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rokon2813

My personal loader debate

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rokon2813
Last year, I built "toys" for the kids. This year, they arent pulling, so I get the "toys" this year. My personal debate has been which tractor to build the loader for. Another part of it, is the merits of dual wheels. I want the traction of duals, but I don't want the wheels wider than the loader bucket. I also like things that are "not so popular" so to speak. So I've decided on the Homelite. I cant remember seeing a loader mounted on a Homie yet.

This Homelite was one of my experiments. So, just being a Homelite with a loader makes it "not so popular", and do you think this will solve my "duals" dilemma? 12" of tire, inside the width of the bucket. Total width is 40" :D

"Narrowing" the rear was the experiment with this one. Whatta ya think ???

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comet66
Loaded 12" tires add much to the stability of a loader tractor. [img]/club2/attach/comet66/hitch%284%29.JPG[/img] I needed extra wheel weights to counter the loads I put in the bucket.

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Kent
My 2 cents, based on using the Simplicity loader: 1. The most important thing is a VERY strong subframe. If you're not concerned with being able to have a mid-mount implement on it (which the original ones could have) then I'd recommend "over-engineering" the subframe so that youu don't have to concern yourself with the BGB-front frame's butt joint... a known weak spot. Make the sucker strong, and very rigid... a little more weight down low won't hurt anything anyway. 2. If you have a good shuttle tranny, you may want to consider using it, since you'll be doing a lot of forward >> reverse shifting. This would allow multiple speed ranges for using the tractor with loader. The original shifter makes it easy to go from 2nd to reverse, but constantly shifting from 1st or 3rd to reverse is a pain. If you use a 3-speed, I'd recommend either a 9" or 10" speed reduction pulley on the tranny. The 10" was a bit slow, with my 23X8.50X12 tires, but with those monsters that you have there, I think it would probably work OK. 3. Don't go over a 42" bucket. Like you mention, just enough bucket to clear your treadwidth... 4. Put double-action lift cylinders on it, not single-action ones like the original ones used. Down-pressure makes it a lot easier to dig with... 5. Make the bucket easily detached, so you can put pallet forks on it. Pallet forks are much more useful for moving tractors and such around. While you chain things to a bucket, it can be a pain, and being able to get the weight back closer to the pivot means you can safely lift more weight...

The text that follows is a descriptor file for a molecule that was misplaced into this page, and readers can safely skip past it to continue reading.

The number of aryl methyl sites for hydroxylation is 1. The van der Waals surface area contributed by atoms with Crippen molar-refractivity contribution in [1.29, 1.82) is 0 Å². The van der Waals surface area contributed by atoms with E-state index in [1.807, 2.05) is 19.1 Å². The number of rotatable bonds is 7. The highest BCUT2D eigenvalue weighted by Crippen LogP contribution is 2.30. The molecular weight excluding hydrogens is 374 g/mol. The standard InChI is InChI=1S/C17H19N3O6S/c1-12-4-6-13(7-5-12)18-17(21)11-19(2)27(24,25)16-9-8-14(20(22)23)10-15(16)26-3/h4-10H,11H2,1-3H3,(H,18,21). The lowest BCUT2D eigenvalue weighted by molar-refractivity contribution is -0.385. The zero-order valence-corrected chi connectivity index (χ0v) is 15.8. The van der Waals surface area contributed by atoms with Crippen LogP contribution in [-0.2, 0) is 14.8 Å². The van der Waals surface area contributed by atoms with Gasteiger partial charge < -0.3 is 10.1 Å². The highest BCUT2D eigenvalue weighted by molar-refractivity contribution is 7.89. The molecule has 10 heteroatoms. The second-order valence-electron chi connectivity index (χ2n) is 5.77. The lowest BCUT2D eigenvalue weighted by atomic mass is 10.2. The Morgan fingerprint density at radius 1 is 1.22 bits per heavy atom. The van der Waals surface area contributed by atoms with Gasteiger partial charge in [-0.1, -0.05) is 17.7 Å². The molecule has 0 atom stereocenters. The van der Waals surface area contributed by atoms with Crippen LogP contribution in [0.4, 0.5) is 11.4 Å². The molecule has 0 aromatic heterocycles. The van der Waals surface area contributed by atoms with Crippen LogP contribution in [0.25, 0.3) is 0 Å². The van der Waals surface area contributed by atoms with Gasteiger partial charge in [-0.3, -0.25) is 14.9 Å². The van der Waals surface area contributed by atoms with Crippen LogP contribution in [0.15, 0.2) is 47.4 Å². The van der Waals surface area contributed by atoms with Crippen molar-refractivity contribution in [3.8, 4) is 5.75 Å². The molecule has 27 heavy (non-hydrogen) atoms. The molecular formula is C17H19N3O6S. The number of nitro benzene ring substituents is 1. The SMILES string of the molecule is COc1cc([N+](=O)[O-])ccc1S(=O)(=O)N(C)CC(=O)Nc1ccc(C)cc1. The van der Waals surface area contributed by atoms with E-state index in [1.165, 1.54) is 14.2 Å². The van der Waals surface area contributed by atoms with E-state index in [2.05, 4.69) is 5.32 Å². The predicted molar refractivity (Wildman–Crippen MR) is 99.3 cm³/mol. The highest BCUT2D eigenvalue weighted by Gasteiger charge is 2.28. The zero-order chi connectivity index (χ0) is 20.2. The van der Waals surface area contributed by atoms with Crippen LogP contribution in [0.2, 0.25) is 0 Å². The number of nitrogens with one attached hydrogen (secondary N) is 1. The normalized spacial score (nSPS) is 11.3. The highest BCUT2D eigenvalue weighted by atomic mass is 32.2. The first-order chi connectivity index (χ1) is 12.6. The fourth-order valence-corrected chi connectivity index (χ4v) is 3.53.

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rokon2813
Thanks Kent !! I was hoping for some input from one of the "experts" 1)I don't care about the midmount attachments, I'm hoping to have dedicated tractors this year. 8D I have a "well engineered" front to rear plow subframe from a Ford (JoeJ built I think) that I planned on incorporating with no less than 4 attaching points on each side, so in all, 4 on the rear half, and 4 on the front half. 2)I don't have and don't like shuttle trannys, [:0]. I am going with the 3 speed. However, This tractor originally was a 6 speed, and I think I still have all the parts to put it back, if the tire clearance allows me to. Hadnt thought of that, but I might now, and if I can't, then perhaps a pulley swap is in order. (the low range half of this one is on another puller) 3)42" was the plan, as that is basically "standard" 4) double acting is the only way to go :D:D 5) I intended to have pallet forks also, just to have them, but hopefully the forklift project will work well enough that they don't see a lot of use. ;) I also intended to mount all my "extra weight" on the heavy subframe so its as low as I can get it. ;) I know that I tend to "overuse" everything, so I figured I'd "overbuild" right from the start.